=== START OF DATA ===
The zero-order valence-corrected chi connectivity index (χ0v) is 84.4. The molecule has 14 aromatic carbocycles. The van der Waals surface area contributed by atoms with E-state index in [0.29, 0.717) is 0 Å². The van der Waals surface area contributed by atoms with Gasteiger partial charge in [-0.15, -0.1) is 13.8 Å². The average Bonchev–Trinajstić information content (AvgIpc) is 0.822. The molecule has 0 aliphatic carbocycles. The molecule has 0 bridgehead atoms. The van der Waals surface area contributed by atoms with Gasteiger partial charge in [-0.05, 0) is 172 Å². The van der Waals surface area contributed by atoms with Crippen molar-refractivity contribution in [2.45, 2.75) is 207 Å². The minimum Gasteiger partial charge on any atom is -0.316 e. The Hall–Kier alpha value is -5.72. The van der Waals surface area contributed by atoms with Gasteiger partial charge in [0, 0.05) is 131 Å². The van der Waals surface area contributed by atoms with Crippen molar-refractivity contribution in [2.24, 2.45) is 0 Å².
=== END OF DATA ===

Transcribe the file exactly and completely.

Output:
The zero-order valence-corrected chi connectivity index (χ0v) is 84.4. The molecule has 14 aromatic carbocycles. The van der Waals surface area contributed by atoms with E-state index in [0.29, 0.717) is 0 Å². The van der Waals surface area contributed by atoms with Gasteiger partial charge in [-0.15, -0.1) is 13.8 Å². The average Bonchev–Trinajstić information content (AvgIpc) is 0.822. The molecule has 0 aliphatic carbocycles. The molecule has 0 bridgehead atoms. The van der Waals surface area contributed by atoms with Gasteiger partial charge in [-0.05, 0) is 172 Å². The van der Waals surface area contributed by atoms with Crippen molar-refractivity contribution in [2.45, 2.75) is 207 Å². The minimum Gasteiger partial charge on any atom is -0.316 e. The Hall–Kier alpha value is -5.72. The van der Waals surface area contributed by atoms with Gasteiger partial charge in [0, 0.05) is 131 Å². The van der Waals surface area contributed by atoms with Crippen molar-refractivity contribution in [2.24, 2.45) is 0 Å².